Sunday, November 26, 2006

McCaskill Plans To Question War Funding

Appearing on CBS' Face the Nation, Sen.-elect Claire McCaskill said the United States needs to begin to withdraw from Iraq and said she plans to question supplemental funding requests for the conflict.

McCaskill's comments came in response to a question from moderator Gloria Borger about whether U.S. troops should still be in Iraq for longer than a year.

"I think we have to begin to withdraw. I think all of us are looking forward to the Baker-Hamilton report," McCaskill replied. "I think all of us know we have made a terrible mistake in Iraq. There are no good answers."

McCaskill said engaging other moderate Arab nations in the region would be key to solving the Iraq crisis, but acknowledged that neither party really has a solution.

She said while there is only one Commander-in-Chief, Congress has a role of oversight and accountability.

"It is unrealistic that we're going to pull the plug on the finances to make sure our troops have what they need on the ground in Iraq," McCaskill said.

But she did promise probing questions about future funding requests from the White House.

"I want to ask some questions, because this supplemental appropriation of $150 billion dollars the President is going to ask for, clearly we need some accountability. People have gotten rich off this war and I want to make sure we put a stop to that," McCaskill said.

McCaskill said she wanted to investigate war profiteering and find out why $350 billion dollars has been spent on a war, "and some guys still don't have the right armor."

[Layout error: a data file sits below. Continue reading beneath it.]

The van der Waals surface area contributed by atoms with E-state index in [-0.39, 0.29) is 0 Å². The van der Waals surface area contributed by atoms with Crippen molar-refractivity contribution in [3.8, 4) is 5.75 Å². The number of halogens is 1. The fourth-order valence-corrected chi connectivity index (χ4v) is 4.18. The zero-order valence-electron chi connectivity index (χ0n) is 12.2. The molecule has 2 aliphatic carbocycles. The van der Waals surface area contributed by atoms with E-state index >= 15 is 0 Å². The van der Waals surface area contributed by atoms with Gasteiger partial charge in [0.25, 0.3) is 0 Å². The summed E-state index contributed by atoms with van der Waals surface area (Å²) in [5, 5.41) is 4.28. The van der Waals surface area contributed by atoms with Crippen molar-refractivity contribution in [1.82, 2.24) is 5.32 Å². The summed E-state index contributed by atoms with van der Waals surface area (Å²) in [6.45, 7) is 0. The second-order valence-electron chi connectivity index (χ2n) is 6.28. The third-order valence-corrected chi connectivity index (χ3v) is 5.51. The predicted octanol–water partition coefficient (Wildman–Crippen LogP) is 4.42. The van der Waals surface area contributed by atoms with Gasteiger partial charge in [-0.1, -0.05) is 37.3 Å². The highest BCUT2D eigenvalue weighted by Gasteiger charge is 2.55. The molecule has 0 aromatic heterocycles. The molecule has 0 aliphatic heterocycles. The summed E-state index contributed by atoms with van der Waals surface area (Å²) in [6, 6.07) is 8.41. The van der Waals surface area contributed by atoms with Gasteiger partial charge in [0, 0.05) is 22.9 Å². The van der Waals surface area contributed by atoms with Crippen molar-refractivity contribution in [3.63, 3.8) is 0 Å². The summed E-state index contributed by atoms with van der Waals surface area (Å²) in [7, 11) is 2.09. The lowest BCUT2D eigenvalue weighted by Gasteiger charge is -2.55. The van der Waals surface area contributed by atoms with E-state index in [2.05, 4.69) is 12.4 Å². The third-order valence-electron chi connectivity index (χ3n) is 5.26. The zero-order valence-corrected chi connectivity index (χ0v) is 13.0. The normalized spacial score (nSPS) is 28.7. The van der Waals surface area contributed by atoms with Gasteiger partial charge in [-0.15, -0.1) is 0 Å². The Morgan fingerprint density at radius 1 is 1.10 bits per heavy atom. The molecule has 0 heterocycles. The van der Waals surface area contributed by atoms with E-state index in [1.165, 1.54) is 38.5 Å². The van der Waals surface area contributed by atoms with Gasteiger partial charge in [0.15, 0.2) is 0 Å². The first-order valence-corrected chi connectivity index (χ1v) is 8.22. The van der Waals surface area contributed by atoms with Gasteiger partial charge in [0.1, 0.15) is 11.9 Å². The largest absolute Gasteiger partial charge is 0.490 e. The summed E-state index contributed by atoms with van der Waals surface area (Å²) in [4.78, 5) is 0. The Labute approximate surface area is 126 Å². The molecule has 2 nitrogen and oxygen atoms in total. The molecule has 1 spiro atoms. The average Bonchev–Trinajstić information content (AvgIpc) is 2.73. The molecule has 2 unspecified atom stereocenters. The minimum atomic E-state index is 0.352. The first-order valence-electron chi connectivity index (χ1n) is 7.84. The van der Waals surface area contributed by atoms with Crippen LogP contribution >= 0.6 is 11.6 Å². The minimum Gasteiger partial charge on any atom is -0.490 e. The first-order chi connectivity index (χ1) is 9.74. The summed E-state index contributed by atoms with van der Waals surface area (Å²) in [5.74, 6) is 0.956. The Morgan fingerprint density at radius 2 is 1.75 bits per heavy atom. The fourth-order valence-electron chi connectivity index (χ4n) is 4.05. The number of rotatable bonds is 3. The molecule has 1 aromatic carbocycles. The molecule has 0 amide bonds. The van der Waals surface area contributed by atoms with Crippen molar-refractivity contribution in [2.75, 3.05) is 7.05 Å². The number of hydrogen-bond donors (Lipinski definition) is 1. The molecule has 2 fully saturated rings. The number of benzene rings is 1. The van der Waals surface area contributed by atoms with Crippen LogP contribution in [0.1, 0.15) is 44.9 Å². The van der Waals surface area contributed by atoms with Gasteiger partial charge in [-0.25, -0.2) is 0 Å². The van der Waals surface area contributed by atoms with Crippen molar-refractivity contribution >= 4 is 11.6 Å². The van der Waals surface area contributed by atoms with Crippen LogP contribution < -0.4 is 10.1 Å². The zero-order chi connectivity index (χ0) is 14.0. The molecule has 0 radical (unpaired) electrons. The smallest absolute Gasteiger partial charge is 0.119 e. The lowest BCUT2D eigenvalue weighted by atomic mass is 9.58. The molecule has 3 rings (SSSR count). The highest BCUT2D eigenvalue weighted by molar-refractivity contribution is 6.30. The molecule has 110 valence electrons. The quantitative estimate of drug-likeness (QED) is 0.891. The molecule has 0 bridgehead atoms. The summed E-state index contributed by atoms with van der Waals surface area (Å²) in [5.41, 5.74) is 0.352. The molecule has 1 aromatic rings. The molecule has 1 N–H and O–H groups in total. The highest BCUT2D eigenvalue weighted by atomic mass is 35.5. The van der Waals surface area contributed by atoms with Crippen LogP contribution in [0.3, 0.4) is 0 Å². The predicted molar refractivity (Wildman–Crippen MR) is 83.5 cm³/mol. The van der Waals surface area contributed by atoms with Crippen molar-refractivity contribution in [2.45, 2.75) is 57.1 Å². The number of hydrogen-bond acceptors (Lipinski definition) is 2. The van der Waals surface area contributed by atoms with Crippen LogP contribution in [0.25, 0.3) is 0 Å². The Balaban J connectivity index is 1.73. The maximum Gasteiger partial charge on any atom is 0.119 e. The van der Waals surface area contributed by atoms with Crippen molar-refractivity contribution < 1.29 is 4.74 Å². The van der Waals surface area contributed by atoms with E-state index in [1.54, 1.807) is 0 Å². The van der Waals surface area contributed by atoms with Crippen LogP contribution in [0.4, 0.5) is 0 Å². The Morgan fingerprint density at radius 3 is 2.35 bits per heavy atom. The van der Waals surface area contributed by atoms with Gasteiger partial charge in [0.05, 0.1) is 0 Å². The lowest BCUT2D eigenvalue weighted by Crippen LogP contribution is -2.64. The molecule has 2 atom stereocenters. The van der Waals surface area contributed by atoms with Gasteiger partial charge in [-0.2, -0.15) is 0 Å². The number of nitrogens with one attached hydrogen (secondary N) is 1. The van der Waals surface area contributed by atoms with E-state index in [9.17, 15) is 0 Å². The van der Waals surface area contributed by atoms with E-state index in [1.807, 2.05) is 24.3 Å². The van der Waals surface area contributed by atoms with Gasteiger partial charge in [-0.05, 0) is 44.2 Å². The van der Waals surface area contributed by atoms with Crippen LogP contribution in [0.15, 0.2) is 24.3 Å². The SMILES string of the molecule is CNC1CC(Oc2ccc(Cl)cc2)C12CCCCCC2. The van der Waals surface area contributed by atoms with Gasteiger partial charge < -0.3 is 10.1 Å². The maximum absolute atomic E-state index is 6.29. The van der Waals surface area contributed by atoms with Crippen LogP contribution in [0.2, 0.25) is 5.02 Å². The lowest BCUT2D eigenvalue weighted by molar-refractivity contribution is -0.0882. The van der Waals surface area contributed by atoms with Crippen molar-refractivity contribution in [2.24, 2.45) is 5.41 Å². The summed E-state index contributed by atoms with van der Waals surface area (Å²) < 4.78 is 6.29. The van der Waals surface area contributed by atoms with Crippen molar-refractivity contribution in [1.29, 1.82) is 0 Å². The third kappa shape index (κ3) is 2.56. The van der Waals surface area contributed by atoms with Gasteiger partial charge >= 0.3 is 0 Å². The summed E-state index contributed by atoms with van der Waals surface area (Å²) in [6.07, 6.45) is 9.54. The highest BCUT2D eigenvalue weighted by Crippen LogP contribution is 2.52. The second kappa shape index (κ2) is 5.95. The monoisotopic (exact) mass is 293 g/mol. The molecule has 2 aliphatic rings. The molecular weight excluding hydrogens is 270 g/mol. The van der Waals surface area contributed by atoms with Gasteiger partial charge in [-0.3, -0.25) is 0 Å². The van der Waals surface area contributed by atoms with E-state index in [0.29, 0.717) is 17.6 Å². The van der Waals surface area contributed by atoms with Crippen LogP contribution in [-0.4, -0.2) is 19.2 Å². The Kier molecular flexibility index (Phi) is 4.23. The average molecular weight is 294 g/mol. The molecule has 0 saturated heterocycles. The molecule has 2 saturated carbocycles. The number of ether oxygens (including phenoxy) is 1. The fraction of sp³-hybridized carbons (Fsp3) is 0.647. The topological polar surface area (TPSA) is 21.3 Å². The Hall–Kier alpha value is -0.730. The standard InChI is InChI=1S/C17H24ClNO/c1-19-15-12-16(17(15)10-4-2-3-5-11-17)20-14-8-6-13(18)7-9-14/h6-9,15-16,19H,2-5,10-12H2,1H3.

The two other guests on the program, Sens-elect Sherrod Brown of Ohio and Bob Corker of Tennessee, along with McCaskill, signaled that they want to wait and see what the James Baker Iraq Commission reports before calling for any specific solution.

But in her first Sunday morning appearance as a Senator-elect, McCaskill used her street cred as an Auditor to focus many of her comments on finances.

McCaskill was asked about how she planned to "take the swagger out of the step of the Democrats." She said it was clear Democrats didn't dominate the election and would need to work with Republicans on issues. When pressed by Borger on a specific issue, McCaskill went back to fiscal restraint, a theme she stressed in campaign stops here in the Ozarks.

"I think saving money for taxpayers and the way we spend money. I think attacking this earmark process," McCaskill said.

"I never met Claire," responded Republican Sen-elect Corker. "But I like what she said."